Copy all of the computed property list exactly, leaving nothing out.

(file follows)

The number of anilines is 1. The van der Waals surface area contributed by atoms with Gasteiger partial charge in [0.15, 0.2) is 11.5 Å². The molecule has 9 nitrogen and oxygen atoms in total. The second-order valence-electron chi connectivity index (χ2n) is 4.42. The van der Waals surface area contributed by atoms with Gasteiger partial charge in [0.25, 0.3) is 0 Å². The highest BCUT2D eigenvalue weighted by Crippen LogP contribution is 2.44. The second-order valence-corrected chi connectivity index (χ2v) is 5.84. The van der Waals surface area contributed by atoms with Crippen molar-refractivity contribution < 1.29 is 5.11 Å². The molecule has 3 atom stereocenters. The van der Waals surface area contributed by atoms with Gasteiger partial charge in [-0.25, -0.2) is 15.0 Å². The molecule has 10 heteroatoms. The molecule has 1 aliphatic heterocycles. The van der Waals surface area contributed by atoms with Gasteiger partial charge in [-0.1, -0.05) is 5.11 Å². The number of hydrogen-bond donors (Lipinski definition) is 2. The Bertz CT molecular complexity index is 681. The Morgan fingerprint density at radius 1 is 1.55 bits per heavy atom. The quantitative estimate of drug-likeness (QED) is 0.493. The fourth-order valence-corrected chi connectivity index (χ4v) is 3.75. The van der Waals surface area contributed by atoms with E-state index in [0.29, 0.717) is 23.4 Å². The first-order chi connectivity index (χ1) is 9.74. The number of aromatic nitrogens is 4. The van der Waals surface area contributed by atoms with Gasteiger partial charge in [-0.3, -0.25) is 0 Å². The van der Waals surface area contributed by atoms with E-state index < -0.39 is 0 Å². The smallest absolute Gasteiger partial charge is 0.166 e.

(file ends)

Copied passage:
The number of anilines is 1. The van der Waals surface area contributed by atoms with Gasteiger partial charge in [0.15, 0.2) is 11.5 Å². The molecule has 9 nitrogen and oxygen atoms in total. The second-order valence-electron chi connectivity index (χ2n) is 4.42. The van der Waals surface area contributed by atoms with Gasteiger partial charge in [0.25, 0.3) is 0 Å². The highest BCUT2D eigenvalue weighted by Crippen LogP contribution is 2.44. The second-order valence-corrected chi connectivity index (χ2v) is 5.84. The van der Waals surface area contributed by atoms with Crippen molar-refractivity contribution < 1.29 is 5.11 Å². The molecule has 3 atom stereocenters. The van der Waals surface area contributed by atoms with Gasteiger partial charge in [-0.25, -0.2) is 15.0 Å². The molecule has 10 heteroatoms. The molecule has 1 aliphatic heterocycles. The van der Waals surface area contributed by atoms with Gasteiger partial charge in [-0.1, -0.05) is 5.11 Å². The number of hydrogen-bond donors (Lipinski definition) is 2. The Bertz CT molecular complexity index is 681. The Morgan fingerprint density at radius 1 is 1.55 bits per heavy atom. The quantitative estimate of drug-likeness (QED) is 0.493. The fourth-order valence-corrected chi connectivity index (χ4v) is 3.75. The van der Waals surface area contributed by atoms with E-state index in [0.29, 0.717) is 23.4 Å². The first-order chi connectivity index (χ1) is 9.74. The number of aromatic nitrogens is 4. The van der Waals surface area contributed by atoms with Gasteiger partial charge in [-0.3, -0.25) is 0 Å². The van der Waals surface area contributed by atoms with E-state index < -0.39 is 0 Å². The smallest absolute Gasteiger partial charge is 0.166 e.